Four Key Skills That Are Vital to Leading Change in Uncertain Times
Newcastle Business School’s Helen Rodgers, leadership and business management expert, explores four key competencies leaders should adopt during times of crisis – and why these are more important now than ever before.
“This last year has been the ultimate test for businesses across the world. From China to Italy, the UK to the US, there are very few organisations who have not been impacted by Covid-19. The way business leaders have reacted to the unforeseen has been vital to their organisations’ survival – never before has there been such a magnifying glass on their ability to manage change effectively and responsibly.
From Planned to Emergent Change
As is the nature of a crisis, there is little time to prepare for the situation. Instead, leaders have to cast linear change management tactics aside - the type they would normally bring into play when asking employees to accept a new technology, for example. Instead, the focus must be on agile and emergent approaches to change management, with more traditional leadership qualities, such as authority, giving way to humility, adaptability, vision and engagement; four competencies that IMD’s Center for Digital Business Transformation refer to as the HAVE mindset.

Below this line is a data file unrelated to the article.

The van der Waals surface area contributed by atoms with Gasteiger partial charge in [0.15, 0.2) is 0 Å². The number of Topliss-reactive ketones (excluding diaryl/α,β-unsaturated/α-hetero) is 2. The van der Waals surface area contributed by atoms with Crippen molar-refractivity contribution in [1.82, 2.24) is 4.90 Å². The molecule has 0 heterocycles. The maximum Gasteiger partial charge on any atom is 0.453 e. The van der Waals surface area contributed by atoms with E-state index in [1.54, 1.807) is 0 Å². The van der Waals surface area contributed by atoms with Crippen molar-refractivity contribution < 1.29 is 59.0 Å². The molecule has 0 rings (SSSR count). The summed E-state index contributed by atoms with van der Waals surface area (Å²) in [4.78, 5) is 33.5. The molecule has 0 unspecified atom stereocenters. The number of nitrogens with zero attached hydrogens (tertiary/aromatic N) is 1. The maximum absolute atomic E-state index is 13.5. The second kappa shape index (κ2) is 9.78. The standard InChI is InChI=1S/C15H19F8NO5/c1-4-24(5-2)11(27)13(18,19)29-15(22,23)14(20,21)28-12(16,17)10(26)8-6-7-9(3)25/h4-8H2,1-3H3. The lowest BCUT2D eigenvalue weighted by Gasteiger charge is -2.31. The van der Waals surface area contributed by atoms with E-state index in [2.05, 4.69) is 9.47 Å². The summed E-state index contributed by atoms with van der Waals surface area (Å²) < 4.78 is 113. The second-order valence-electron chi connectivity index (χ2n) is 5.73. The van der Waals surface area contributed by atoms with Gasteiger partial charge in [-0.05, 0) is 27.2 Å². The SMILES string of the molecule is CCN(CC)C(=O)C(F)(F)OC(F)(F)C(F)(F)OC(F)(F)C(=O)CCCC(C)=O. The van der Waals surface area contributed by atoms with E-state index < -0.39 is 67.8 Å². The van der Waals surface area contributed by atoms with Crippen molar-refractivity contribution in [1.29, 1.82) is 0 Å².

1. Showing Humility
n times of rapid change, leaders who are honest about not having all the answers, but show willing to support their employees, are praised. Such leaders are transparent about the situation (including what they don’t know), while painting a compelling picture of the future to inspire their employees and customers.
At the start of the first UK lockdown, retail chain Timpson was one business recognised for their empathetic yet genuine response. Their 5,500 employees were kept on full pay while shops remained closed and, in March 2020, CEO James Timpson tweeted part of a memo he issued to staff, saying:
As The Institute of Leadership & Management’s head of research, policy and standards Kate Cooper comments: “if you operate ethically, you look to share value throughout the supply chain, and if no stakeholder gains disproportionately at the expense of another, then you have a sustainable business.”
Employers that go the extra mile for their staff will inspire commitment and receive more than a mile back.
2. Embracing Adaptability
Times of change accelerate organisations into new ways of working. In the case of Covid-19, many companies had to adopt new working practices as ‘working from home’ became the norm. However, according to a survey by Mercer, only 22% of organisations were ready for mass remote working. Many of the remaining relied on their leadership teams to roll-out new policies and procedures, and to communicate them effectively, in order for their operations to continue.